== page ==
Bruno from Bruno's

Bruno’s gives interesting fabrics a first-rate second life. The pieces – all created by the label’s founder, Bruno Harding – showcase Bruno’s exceptional tailoring and knack for combining practicality with delight. We had a chat with Bruno about why he does what he does, and how he got to where he is today.

I'm going to start with a bit of a biggie. Why do you make clothes?

I like creating things from nothing. I just generally find that quite satisfying. I probably could have gone into furniture design or something in the arts, anything like that, and I just fell into textiles. My dad worked in the rag trade, I had grandparents who were tailors, great grandparents who were tailors... Maybe it's in the blood.

Can you describe your ideal working environment? I read in an interview with you that you love a good creative mess. I like how that's different from what a lot of people would think is necessary to have a successful business.

I could happily set up a studio and step over piles of fabric and stuff to sit down on my machine and work. If I visually have everything out, I know it's there. If it's not visually there, I just forget about it. 

Some people are very good at writing notes, and that notebook will tell them what they need to do. For me, putting everything out in a big mess is visually helpful.

Although you’ve mostly lived in Aotearoa, you’ve now spent a good bit of time overseas too. Would you speak a bit about how you got started in New York?

I moved to New York after uni, working in coffee shops, figuring life out and stuff. I ended up seeing a vintage store one day with a sewing machine in the window. I had some pants I wanted to alter so I went in and said, “Hey, can I use your sewing machine for 40 minutes?” I got chatting with the woman who owned the store. She was really nice, and I ended up working with her for a good while, helping her do small runs of garments and inhouse tailoring too. 

After that, I was just giving my phone number out to people as a tailor and biking around the city to do whatever sewing they needed. Then I moved into this new apartment, and my new roommate was working for this tailor a few blocks from where we lived. I went in for an interview and they liked that I was enthusiastic and keen to learn. My visa was about to expire, but they decided to sponsor me. It was all quite lucky with timing and everything

I fell into this company not really knowing much about it. Turns out we were working on Obama’s suits and suits for just about every big movie there was. I had to fly out to LA to fit actors. It was good fun.

The owner, Martin Greenfield, also had this incredible life story. He emigrated to the United States as an orphaned Holocaust survivor at age 13, and got his first job as a floor boy for this company GGG clothing factory. He worked his way up, until he eventually purchased the factory off its original owners 30 years on to start Martin Greenfield Clothiers. 

I didn't work so much with Martin Greenfield, as he was on the shop floor, but I worked with this younger guy, Joseph Genuardi, who was an incredibly skilled master tailor. The work suited me because I didn't care for fashion, but I quite liked the technical aspect of sewing, where you take a two-dimensional drawing and then you cut it out and sew it up to make a three-dimensional shape. Working there helped me learn about patterning and garment construction.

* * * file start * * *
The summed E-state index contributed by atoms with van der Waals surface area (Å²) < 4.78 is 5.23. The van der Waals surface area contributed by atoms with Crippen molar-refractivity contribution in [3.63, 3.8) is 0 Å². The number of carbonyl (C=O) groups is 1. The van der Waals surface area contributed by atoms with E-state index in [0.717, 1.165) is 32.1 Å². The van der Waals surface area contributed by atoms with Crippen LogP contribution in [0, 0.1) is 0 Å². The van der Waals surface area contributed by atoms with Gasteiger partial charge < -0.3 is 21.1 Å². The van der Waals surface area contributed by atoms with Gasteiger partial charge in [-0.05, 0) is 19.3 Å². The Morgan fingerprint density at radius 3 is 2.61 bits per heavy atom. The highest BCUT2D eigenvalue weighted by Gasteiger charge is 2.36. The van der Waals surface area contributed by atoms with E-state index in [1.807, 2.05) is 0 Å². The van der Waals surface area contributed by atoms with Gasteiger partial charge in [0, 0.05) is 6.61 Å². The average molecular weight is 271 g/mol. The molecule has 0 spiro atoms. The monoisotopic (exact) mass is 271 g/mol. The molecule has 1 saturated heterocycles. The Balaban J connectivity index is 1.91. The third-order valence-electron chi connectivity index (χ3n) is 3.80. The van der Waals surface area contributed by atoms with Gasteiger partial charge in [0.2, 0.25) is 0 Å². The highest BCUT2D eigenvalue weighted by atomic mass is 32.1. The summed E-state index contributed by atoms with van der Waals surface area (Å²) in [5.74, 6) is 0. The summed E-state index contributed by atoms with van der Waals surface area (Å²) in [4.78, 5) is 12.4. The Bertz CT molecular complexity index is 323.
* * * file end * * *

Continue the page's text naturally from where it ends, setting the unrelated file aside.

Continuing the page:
Would that be how you have the technical capacity to work with such disparate fabrics now in your own work? You work with really thin fabrics, really thick fabrics…  

I think it helped from a position of knowledge of creation. I got to see all these different ways you could solve issues. 

I remember we made a suit for this guy who had quite severe scoliosis. We made him these suits using the big pads we used for the Rabbi’s coats – only on one side to level out his shoulder line – and I remember when he came in, he almost came to tears when he put it on. It almost brought myself and the other tailor to tears too. We were given these challenges and it was exciting to try and solve them. 

Honestly, the fabric thing was more about boredom for me. I like the challenge of working with, say, a tent, and figuring out what I can do with that. You fail, you learn, you get better. 

What's your process of finding the fabrics? Are they gifted to you? Are you always sifting?

It's a bit of both. I do look myself, but once people find out what I'm doing, honestly it’ll be whoever, like maybe my dad's friends, who will say, “Hey, I've got this thing in my garage and maybe your son would be interested – he's doing something with old stuff, right?”

During uni, I was always looking for vintage stores. You’d mostly find natural fabrics and you could find much more interesting colours than you would elsewhere. 

I just started with things we had too. My sister used to do a bit of windsurfing and we still had her sail from the 80s. I thought that was fantastic material. 

It’s fun because I’ll see the fabric and have to think about what its properties would suit best. The fabric actually gets to dictate a lot. For example, a windbreaker comes out great from a windsurfer sail, because of how the sail fabric moves. Or maybe it's a tent, and I have to spend a few days figuring out where I'm going to cut it. It’s different when you're not working with a blank roll of fabric. You can’t just lay your patterns down. It becomes a fun game of where to put the pattern pieces to make the puzzle fit. 

What are your favourite parts of running your own business? What have you found most challenging? 

Most challenging is probably sticking to plans and goals, because I can get creatively selfish. My delight of making something can take over the fact that I also need to remember to do those more backend things. I have to be onto myself about not making the next thing before I photograph this thing, stuff like that. 

My favourite part is probably the creative freedom.

You’ve kind of already spoken a bit about how you don't necessarily identify with the fashion industry. Do you? Or am I putting words in your mouth?